Saturday Sep 28
Riot Fest Presents

Grayscale Belmont Bearings Rich People

6:00 PM Doors / 7:00 PM Show
All Ages
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Grayscale

​Since forming in 2011, when its band members were only in high school, the Philadelphia-based quintet—composed of vocalist Collin Walsh, guitarist/vocalist Dallas Molster, guitarist Andrew Kyne, bassist Nick Ventimiglia and drummer Nick Veno—has emerged quickly from the Philadelphia punk scene, establishing a solid fan base and sharing stages with the likes of Cute Is What We Aim For, Knuckle Puck, Neck Deep, Seaway, and more. Working with producer Kyle Black (State Champs, Handguns, Hit The Lights) for their Fearless Records debut album, Adornment, Grayscale has honed their talent of constructing strong hooks, relatable lyrics and catchy riffs, all the while coming into their own distinguished sound. Through their unbarred emotion and unique blend of alternative rock and punk roots, Adornment, sees the band expand their sonic palette, further illuminating their skill of creating well-narrated stories paired with palpable emotion that urges listeners to dive in and craft their own narratives.

Belmont

Belmont | Bottom Lounge

Forecast by Rock Sound Magazine as “Quite Possibly the next great pop-punk band”; BELMONT is poised to rise to the occasion with their debut self-titled full-length album, available now via Mutant League Records.

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Rich People

Rich People | Bottom Lounge

​Rob Rich remembers the day he wrote “Back Step,” the towering single off Rich People’s sophomore release ‘Grace Session.’ While the rest of his band smolders behind him, his vocals soar before leveling off in exhaustion. It’s an allusion to where the song took shape: an overnight shift at a Philly shipyard. Frustration with the back-breaking, monotonous work and the laziness of his coworkers needed an antidote. ‘Grace Session’ is full of these moments: instrumentals swell to new heights before they’re blunted, and lyrics double back on themselves to underscore patient self-reflection.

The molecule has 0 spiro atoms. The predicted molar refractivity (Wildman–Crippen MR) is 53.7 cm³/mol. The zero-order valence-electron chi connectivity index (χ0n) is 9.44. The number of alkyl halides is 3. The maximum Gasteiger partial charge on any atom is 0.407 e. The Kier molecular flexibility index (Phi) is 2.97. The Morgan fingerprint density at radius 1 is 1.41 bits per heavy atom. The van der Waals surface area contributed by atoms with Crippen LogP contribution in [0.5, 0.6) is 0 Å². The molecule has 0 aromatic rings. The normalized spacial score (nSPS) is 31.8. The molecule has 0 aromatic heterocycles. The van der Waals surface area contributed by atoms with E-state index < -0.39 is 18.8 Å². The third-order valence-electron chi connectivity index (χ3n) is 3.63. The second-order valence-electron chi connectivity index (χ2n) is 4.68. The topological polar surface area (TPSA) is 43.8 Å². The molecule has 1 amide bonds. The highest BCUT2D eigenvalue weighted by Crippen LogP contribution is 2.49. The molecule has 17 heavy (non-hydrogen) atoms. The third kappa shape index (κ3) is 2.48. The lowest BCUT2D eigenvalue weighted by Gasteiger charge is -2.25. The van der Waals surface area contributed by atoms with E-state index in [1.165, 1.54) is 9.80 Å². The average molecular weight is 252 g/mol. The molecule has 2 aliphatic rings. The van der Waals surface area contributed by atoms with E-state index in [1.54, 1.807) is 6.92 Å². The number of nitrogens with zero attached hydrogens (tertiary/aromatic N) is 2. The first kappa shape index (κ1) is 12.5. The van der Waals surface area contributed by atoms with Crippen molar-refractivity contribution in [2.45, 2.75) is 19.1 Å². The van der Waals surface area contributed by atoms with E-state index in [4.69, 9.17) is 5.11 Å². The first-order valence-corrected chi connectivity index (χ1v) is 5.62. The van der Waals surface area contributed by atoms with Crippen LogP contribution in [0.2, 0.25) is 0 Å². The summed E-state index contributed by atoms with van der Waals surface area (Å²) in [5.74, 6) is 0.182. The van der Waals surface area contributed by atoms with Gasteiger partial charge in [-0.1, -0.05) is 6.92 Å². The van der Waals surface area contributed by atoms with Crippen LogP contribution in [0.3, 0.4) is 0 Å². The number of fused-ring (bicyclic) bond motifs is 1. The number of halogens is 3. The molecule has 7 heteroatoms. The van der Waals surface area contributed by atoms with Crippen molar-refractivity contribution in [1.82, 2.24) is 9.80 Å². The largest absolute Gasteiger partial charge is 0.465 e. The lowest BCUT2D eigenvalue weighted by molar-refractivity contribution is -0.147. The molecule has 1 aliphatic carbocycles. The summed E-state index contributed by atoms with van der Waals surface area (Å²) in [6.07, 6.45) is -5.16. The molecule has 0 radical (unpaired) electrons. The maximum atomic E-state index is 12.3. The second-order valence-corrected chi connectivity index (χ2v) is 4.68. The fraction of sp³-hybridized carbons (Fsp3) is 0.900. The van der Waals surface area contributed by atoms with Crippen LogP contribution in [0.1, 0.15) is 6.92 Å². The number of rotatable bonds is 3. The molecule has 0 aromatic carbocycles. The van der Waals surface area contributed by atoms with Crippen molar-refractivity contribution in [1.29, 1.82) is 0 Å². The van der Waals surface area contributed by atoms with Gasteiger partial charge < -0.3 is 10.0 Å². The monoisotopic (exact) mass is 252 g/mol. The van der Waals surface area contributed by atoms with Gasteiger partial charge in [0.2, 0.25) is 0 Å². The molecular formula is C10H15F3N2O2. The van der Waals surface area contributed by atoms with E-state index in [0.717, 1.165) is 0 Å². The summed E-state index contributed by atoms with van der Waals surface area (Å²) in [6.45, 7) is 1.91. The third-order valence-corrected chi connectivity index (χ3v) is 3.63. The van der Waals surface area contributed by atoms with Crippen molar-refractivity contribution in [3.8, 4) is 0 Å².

With a band name like Rich People, a listener could assume style would overtake substance. Here, both are present in full force, John Naclerio’s production is almost translucent. It’s loose on “119” and “Safehull,” two tracks that toe a thin line between explosion and restraint, with nimble guitars arcing flexibility between post-rock reach and alt-rock calamity. While this ignores genres and song structures, Rich’s storytelling is more focused, weaving in his addiction recovery process, integration into the Philadelphia music community, and acceptance of worthy love. It’s a deeply personal journey where mortality and maturity are permanently linked, and the latest entry in a band of close friends attempting to find peace in their own sound.

LAST CHANCE